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|Subject: How Nortel bankruptcy could change vendor landsc||Date: 1/21/2009 2:42 PM|
|Author: mendomann||Number: 5024 of 5026|
How Nortel bankruptcy could change vendor landscape
January 16, 1009
Though Nortel Networks is vowing to return from bankruptcy as a stronger, healthier version of its current self, it’s more likely the company will be broken apart and/or acquired by other equipment vendors, which could significantly re-order the landscape of today’s telecom suppliers, according to Dana Cooperson and Matt Walker, analysts at Ovum, a consultancy.
Because Nortel reorganized itself in recent months into three units seemingly tailored for separation – enterprise, carrier networks and metro Ethernet networks (or MEN, which includes optical gear), it’s unclear at this point which assets might remain with Nortel after it restructures. How it is divided – if it is divided -- may depend in part on gaps in the product portfolios of vendors bidding for assets.
“For example, Ericsson and [Nokia Siemens Networks] both have gaps in their wireline portfolios and little position in enterprise,” the Ovum analysts said in a research note today. “Acquiring significant chunks of Nortel may be attractive to both, and their relatively high cash reserves could make it possible: As of September 2008, both vendors had just under $10 billion in cash and short-term investments.”
Meanwhile, Nortel’s 4G wireless technology, based on Long-Term Evolution (LTE), may be useful to Alcatel-Lucent, NEC or ZTE. Verizon Wireless and T-Mobile Germany have both trialed the gear, and KDDI has purchased it, with expectations for commercial deployment this year.
In particular, the distribution of Nortel’s business to new owners – in chunks or as a whole – could mean fiercer competition for Cisco Systems, whose $20-billion global data networking revenue in last year’s first half was second only to Nokia Siemens Networks.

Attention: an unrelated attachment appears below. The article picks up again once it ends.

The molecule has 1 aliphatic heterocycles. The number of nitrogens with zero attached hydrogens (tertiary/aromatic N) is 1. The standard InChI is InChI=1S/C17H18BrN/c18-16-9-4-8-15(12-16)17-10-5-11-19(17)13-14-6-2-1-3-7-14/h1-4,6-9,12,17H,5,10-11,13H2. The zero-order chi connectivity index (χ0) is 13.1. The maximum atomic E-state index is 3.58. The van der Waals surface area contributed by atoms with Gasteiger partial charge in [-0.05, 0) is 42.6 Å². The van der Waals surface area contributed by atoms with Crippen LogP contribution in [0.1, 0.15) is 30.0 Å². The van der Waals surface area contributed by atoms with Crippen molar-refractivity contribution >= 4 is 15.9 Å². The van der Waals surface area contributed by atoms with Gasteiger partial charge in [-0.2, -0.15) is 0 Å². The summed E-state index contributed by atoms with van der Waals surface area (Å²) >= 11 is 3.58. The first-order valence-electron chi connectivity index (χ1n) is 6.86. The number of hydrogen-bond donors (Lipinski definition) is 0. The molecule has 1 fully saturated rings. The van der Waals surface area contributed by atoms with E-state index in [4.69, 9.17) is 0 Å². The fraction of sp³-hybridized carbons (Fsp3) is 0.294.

“For a company targeting Cisco, bits and pieces of Nortel’s enterprise and MEN units are clearly attractive,” Ovum analysts wrote. “Juniper [Networks], Tellabs and Ciena would benefit from looking carefully at Nortel. All have some experience with growth through M&A and have geographic and cultural similarities. They also have some product overlap, but buying a competitor just to get them out of the market is not an unheard of strategy. More important, Nortel has channel depth outside of North America, which is of high value to these companies.”
Nortel’s MEN division, which took in more than $1 billion in revenue in the first nine of months of last year (most of it coming from optical gear), will be a particular prize for would-be buyers. The company’s 40G/100G optical gear, for which Nortel has announced more than 40 customers since unveiling it last April, “is an attractive focal point for a slimmed down Nortel or a competitor looking to limit its own R&D and jumpstart its customer list.” Ovum said. “Virtually all its competitors should be interested in this asset.”
However, the pool of international bidders may be limited. In the weeks before Nortel’s bankruptcy filing, rumors swirled that Nortel was in talks to sell the MEN unit to Chinese vendor Huawei Technologies (for $400 million, according to one report). However, an article in Forbes magazine reported, “Concerns over Huawei's government ties, according to some industry-watchers and security analysts, may have spooked Nortel's customers that carried sensitive US government data and scuttled the Chinese company's offer.”
If true, those concerns would likely remain, and during its bankruptcy, Nortel is likely to be even more averse to any moves that would spook customers.
As analysts and industry pundits perform a collective autopsy on Nortel’s strategy, some have criticized the company’s ability to effectively commercialize its technology, integrate acquired assets and foster inter-division collaboration. That weakness could imply that Nortel holds underutilized technology assets that other vendors could more easily exploit.
“There may also be some ‘rediscovered jewels’ from the recent acquisitions that became lost in the Nortel shuffle and may be of specific interest to some acquirers,” Ovum analysts said, citing as an example enterprise router vendor Tasman Networks, which Nortel acquired in 2005.
Meanwhile, Nortel’s rivals will be pushing hard to redistribute the market in another way: using its financial instability to convince customers to switch providers. To that end, Nortel may be aided in a way by the current economic crisis, since many customers are putting their purchasing decisions on hold anyway.
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